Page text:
A Lost Lady is Cather’s elegiac portrait of the spirit of an earlier age. In her depiction of Marian Forrester, the much-admired figurehead of culture and society in the town of Sweet Water, Cather evokes a quality of life that began, for her, to vanish sometime around the beginning of the twentieth century. To Cather, much of what was wrong with twentieth century life was the absence of those qualities that Mrs. Forrester embodies: charm, warmth, and a certain graciousness of manner that has no place in the harsher climate of an industrialized society.
The novel traces the fortunes of the Forresters from their position in the book’s opening chapters as wealthy and prominent citizens who divide their time between Sweet Water and the more sophisticated society of Denver, to their financial ruin and the decay of spirit that it precipitates. As in My Ántonia, the title character is seen through the eyes of a young man, Niel Herbert, although the voice here takes the form of a third-person narrator. From the time he is twelve and is nursed by Mrs. Forrester after a fall from a tree, Niel regards Marian as the standard against which all other women are measured. His devotion to her continues throughout his teenage years until the morning when he becomes aware that she is involved in an affair with a friend of her husband. For Niel, the shock is overwhelming. As Cather phrases it, “It was not a moral scruple she had outraged, but an aesthetic ideal.”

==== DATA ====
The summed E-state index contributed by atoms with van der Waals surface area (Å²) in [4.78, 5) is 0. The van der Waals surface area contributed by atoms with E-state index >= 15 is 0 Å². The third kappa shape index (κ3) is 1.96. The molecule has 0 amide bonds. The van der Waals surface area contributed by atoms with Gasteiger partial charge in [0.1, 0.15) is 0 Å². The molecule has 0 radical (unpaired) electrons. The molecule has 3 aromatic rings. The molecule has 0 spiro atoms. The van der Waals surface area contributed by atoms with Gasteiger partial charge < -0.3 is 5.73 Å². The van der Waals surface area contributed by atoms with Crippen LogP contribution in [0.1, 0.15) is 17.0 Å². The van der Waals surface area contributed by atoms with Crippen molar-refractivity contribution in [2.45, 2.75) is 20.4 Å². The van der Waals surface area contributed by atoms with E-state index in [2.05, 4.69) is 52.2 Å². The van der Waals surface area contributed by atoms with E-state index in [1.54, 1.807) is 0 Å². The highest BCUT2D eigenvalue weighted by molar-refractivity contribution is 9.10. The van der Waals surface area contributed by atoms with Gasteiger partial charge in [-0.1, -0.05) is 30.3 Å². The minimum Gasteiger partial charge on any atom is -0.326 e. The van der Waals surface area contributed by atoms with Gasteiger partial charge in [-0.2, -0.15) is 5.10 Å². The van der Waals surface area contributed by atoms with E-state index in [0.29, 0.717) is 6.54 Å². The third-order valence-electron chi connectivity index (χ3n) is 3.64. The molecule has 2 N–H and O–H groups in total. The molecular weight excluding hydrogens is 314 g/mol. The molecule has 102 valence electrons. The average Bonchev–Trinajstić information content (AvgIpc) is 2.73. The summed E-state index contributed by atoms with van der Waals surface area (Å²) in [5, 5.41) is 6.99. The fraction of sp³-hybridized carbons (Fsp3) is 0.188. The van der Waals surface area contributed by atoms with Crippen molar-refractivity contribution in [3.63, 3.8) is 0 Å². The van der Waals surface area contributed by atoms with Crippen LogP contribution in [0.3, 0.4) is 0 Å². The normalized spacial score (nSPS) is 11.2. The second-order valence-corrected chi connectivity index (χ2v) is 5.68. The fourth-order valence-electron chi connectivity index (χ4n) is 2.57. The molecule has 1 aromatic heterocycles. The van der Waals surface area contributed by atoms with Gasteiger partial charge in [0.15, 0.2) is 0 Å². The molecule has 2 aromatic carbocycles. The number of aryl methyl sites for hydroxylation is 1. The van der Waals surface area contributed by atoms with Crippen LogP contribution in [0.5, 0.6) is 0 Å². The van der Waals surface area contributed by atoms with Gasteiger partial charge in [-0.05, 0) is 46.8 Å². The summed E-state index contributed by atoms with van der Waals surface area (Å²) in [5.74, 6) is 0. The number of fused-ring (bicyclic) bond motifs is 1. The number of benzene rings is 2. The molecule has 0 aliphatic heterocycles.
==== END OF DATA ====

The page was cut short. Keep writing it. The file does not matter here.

The revelation of Mrs. Forrester’s secret life coincides with the Forresters’ financial...
(The entire section is 649 words.)